she enjoyed drawing her new dream prior to imagery rehearsal. This
made it easier for her to deal with a highly distressing traumatic memory
of the nightmare. By reducing demands on her expressive language

CBT of Trauma-Related Nightmares in Children

skills, the child found it easier to consider alternative (new) endings to

the nightmare.
When a child chooses to write a new dream, additional prompting may
be required to produce a coherent narrative. Instructions may include (1)
speak/write in the present/past tense, (2) break description into beginning,
middle and end, (3) ask questions such as, what are you thinking and feel-
ing?, who is in your new dream?, what happens next, what is differ-
ent/what has changed in your new dream?, what are the characters
doing? (such assistance may also be appropriate when a child draws a
new dream). Another option includes writing the new dream on a word
processor. Alternatively, to allow the child to focus on generating a new
dream, the therapist can scribe for the child by writing or typing their
new dream. If a child decides to write their new dream, it is helpful to
have them read it aloud, as suggested by Davis et al. (2003). As with
adults, after the initial imagery rehearsal exercise, children briefly describe
how they have changed the nightmare. Some children may benefit from
recording their new dream onto an audiotape or CD/digital format.
Children may also have the option of showing your new dream by acting
it out using puppets, dolls or other relevant toy props. This can apply to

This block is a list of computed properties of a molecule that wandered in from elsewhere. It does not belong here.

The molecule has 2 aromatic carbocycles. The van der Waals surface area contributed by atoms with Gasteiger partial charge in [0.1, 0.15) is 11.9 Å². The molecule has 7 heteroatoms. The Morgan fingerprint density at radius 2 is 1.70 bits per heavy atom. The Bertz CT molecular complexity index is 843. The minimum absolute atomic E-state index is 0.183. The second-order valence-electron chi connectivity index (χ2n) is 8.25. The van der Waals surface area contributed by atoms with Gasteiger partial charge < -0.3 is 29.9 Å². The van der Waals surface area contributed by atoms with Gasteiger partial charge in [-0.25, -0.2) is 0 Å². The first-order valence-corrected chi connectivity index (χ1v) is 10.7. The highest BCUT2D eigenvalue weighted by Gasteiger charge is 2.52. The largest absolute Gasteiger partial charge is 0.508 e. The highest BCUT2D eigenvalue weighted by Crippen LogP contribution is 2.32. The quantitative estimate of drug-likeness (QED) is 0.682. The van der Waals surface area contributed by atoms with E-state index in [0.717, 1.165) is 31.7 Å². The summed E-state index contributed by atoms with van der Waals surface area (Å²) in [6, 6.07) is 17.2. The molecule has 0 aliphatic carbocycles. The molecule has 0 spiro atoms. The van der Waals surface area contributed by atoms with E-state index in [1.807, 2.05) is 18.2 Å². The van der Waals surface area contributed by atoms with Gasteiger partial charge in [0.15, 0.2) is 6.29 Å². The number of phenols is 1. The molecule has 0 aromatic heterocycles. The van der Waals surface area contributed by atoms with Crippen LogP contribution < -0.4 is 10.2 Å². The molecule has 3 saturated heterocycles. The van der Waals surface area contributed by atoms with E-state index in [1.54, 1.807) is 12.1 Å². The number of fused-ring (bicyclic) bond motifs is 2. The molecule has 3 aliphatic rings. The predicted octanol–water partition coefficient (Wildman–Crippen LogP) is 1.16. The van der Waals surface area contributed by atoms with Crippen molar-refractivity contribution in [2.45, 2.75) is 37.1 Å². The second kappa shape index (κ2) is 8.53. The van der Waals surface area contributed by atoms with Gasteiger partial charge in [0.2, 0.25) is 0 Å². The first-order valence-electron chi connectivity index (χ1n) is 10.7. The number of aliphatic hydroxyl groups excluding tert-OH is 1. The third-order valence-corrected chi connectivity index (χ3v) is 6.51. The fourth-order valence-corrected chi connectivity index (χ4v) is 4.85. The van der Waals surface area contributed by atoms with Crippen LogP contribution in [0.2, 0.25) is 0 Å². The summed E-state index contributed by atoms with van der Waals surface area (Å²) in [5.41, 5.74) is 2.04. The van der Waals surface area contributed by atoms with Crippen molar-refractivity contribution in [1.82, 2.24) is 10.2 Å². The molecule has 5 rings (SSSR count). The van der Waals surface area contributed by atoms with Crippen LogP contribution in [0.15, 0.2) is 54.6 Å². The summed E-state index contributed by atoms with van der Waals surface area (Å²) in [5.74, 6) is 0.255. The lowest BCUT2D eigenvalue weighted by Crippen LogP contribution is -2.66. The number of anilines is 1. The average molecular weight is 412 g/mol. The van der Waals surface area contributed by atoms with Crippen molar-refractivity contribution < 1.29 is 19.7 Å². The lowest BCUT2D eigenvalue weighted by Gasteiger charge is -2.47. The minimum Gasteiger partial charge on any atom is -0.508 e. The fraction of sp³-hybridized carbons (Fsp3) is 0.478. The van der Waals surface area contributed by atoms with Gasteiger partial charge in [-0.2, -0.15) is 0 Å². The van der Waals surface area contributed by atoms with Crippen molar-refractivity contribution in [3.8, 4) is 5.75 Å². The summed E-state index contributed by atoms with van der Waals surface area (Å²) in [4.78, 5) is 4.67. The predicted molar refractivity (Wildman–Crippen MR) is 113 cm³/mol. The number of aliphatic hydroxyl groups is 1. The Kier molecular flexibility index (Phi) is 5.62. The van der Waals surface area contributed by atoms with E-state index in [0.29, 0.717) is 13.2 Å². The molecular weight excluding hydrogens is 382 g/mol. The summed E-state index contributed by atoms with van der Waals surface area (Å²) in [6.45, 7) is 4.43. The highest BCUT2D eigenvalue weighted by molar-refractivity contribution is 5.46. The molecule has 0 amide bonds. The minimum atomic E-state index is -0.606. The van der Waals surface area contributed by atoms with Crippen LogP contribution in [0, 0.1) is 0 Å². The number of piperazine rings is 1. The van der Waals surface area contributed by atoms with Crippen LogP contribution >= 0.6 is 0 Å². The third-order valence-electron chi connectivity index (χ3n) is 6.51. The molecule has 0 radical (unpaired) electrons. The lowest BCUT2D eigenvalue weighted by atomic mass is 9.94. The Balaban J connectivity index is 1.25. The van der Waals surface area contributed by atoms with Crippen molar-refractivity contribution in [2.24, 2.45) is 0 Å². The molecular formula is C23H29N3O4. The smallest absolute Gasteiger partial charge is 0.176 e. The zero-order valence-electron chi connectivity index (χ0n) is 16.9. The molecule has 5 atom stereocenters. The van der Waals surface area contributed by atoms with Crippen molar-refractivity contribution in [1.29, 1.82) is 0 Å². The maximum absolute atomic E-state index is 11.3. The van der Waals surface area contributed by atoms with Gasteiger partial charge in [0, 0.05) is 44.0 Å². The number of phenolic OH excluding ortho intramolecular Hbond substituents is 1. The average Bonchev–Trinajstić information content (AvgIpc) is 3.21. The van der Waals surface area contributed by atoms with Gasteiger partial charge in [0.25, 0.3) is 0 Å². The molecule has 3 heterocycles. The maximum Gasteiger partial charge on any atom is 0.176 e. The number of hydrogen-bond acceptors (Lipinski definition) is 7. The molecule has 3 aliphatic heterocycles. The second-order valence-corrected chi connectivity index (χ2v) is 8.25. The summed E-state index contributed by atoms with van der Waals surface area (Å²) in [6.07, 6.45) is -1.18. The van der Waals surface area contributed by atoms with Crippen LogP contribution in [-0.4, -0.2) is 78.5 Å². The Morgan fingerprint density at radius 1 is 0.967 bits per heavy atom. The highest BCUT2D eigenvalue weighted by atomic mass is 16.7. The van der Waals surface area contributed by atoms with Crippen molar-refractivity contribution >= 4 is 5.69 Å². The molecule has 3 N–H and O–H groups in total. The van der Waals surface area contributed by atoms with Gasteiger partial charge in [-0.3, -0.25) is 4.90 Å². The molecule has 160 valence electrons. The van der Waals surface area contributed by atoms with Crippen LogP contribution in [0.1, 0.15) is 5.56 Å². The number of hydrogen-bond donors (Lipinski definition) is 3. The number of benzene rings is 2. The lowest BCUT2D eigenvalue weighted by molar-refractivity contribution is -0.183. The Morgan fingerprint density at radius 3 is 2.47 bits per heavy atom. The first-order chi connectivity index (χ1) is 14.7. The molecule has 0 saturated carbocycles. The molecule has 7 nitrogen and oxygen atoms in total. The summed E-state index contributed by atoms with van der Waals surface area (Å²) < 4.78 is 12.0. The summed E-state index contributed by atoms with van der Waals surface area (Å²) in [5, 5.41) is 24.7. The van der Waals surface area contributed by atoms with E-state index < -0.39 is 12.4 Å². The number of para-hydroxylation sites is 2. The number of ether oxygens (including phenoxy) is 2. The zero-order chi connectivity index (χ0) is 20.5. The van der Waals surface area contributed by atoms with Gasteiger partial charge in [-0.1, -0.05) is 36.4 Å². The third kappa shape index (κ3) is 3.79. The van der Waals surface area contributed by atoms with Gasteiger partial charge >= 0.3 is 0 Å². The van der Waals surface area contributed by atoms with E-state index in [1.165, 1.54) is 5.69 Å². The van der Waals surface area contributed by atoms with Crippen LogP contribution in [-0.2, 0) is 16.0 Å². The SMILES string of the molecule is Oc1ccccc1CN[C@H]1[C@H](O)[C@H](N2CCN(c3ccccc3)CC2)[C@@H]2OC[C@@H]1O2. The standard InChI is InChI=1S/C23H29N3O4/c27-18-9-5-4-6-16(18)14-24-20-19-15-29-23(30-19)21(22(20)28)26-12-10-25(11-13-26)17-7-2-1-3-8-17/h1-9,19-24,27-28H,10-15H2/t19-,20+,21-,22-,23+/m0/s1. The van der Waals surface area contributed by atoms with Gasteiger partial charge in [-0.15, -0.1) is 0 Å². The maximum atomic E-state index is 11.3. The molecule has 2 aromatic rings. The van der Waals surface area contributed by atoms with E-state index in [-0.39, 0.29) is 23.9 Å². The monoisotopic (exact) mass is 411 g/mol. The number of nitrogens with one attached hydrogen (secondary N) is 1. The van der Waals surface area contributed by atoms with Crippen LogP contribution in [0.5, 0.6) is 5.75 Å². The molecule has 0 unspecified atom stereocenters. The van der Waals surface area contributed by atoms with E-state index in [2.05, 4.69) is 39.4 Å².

the rehearsal phase as well.
In children, an additional neutral instruction to formulate a vivid
image has been suggested: make sure you see the images in your head
(St-Onge et al., 2000). Drawing makes this visualisation explicit. If the
child becomes stuck on the nightmare, instead of generating a new
dream, it is reasonable to add the statement, suggested by St-Onge et al.
(2000): so that it is not a nightmare anymore. This statement could be
positively valenced: so that it is a good dream or so that it ends more
happily/safely/better. Typically, in IRT, the instruction to change the
nightmare, including the process of how to rescript the dream, is nondi-
rective. Krakow (2004) points out that some individuals change the
minutiae of the dream while others create an entirely new story-line.
Anecdotally, in our experience, the same can be said of children.
Davis et al. (2003) suggest that when changing the traumatic night-
mare into a new dream, it may be helpful to incorporate challenges or